Southwest Airlines has unveiled a new fleet-wide livery, corporate logo and airport experience, at a Dallas Love Field event dedicated to its 46,000 employees.
The airline calls its new look and livery ‘Heart’ and Southwest Airlines has named the first aircraft to feature the new livery and logo ‘HeartOne’.
“Our collective heartbeat is stronger and healthier than ever, and that’s because of the warmth, the compassion, and the smiles of our people,” says Gary Kelly, Southwest Airlines’ chairman, president, and chief executive officer.
“The Heart emblazoned on our aircraft, and within our new look, symbolizes our commitment that we’ll remain true to our core values as we set our sights on the future,” adds Kelly.
During 2014 Southwest Airlines has started serving international destinations; the Wright Amendment ‒ which covers the destinations which are allowed to be served from Dallas Love Field, where Southwest is headquartered ‒ is being repealed; ‒ and the integration of AirTran Airways operations into Southwest is due to be completed.
Using an all-Boeing 737 fleet that is the largest single-aircraft-family fleet operated by any airline in the world, Southwest now serves more than 90 destinations. In 2014 it is expanding its footprint substantially in big U.S. destination markets such as New York City and Washington, D.C.
“With all these exciting changes happening, we thought it was time for a new visual expression of our brand—one that marries our past to our present and sets the course for where we’re headed in the future,” Kelly said.
Southwest Airlines’ new look introduces a new livery design; a new Southwest logo; newly designed in-flight materials and a redesigned in-flight magazine; an advertising campaign that promotes the airline’s corporate personality; and a revamped experience both online and at its airport locations.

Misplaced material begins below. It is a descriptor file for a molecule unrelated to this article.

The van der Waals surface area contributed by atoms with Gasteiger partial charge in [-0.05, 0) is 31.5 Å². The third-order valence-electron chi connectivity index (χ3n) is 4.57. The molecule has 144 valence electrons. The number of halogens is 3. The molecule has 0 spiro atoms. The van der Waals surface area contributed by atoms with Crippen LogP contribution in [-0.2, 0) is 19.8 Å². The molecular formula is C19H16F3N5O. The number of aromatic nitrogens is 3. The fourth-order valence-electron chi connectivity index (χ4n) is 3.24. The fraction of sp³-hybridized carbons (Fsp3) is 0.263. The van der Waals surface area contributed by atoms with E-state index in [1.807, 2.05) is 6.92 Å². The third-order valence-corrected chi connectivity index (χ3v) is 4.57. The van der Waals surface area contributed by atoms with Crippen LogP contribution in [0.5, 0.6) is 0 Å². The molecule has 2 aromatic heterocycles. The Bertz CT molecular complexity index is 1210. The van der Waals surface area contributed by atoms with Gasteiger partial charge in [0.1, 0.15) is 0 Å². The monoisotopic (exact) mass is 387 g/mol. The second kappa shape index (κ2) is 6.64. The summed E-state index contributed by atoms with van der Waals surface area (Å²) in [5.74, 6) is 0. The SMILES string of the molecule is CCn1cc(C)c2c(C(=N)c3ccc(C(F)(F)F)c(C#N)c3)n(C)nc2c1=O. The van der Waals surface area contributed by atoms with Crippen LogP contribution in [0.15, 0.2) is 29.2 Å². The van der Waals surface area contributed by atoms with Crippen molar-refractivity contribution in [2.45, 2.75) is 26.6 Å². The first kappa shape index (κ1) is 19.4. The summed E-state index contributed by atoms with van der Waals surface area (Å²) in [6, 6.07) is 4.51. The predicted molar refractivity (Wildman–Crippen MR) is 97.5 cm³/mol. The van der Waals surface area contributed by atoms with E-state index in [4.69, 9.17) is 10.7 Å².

In addition, the airline will introduce a refresh to its “DING!” mnemonic.
To accomplish the make-over, Southwest collaborated with advertising and branding partners GSD&M, Lippincott, VML, Razorfish and Camelot Communications.
“The job wasn’t to change who we are,” says Kevin Krone, Southwest’s vice president and chief marketing officer. “We already know who we are. The job was to keep the elements of Southwest that our employees and customers love, and to make them a bold, modern expression of our future.”
Southwest Airlines and its partners performed comprehensive research and held numerous focus groups with employees and customers to determine how best to create the new look.
From these focus groups he airline heard that it was important to remain unique and to retain its personality; for these reasons, Southwest continues to use the color palette and striped tail that has long identified the carrier, while adding a modern touch by displaying the Southwest name on the side of the fuselage and presenting the Heart on the aircraft’s belly.
Southwest has had several different liveries and logos throughout its 43-year history. Its first aircraft livery paired an orange-and-red-striped lower fuselage with an upper fuselage painted in a distinctive and attractive olive-khaki color.
However, Southwest eventually replaced this upper-fuselage color with a blander, sand-colored upper fuselage color. Then, in the early years of the 21st century, the airline adopted the first version of its new bright blue, red and yellow color scheme.
As with the earlier versions of the airline’s livery, this initial version of the airline’s modern-day color scheme featured the name ‘Southwest’ in orange along the leading edge of the aircraft’s vertical stabilizer.
Also, while this first version of the airline’s modern-day livery featured narrow yellow stripes similar in color to the yellow it has adopted as one of the three main colors of its brand-new livery, the third stripe on the aircraft’s tail and lower fuselage was orange rather than bright yellow.
According to Southwest, before deciding to go ahead with the new redesign it assessed the cost impact of the exercise. It aims for the redesign exercise to remain cost-neutral by using a phased roll-out.
Aircraft will receive the newly painted livery within the aircraft’s existing repainting schedule, while new aircraft will be delivered painted in the new Heart livery.
In addition, many of Southwest’s future airport-facility conversions will be integrated into its existing and upcoming airport-improvement projects.
Southwest notes that because it is taking a cost-conscious approach to the conversion of aircraft and airport facilities to the new corporate design and logo, it might be some time before customers and employees see the new design in person.
In the meantime, customers can take a closer look at Southwest’s new livery, logo, and airport experience by visiting www.Southwest.com/Heart.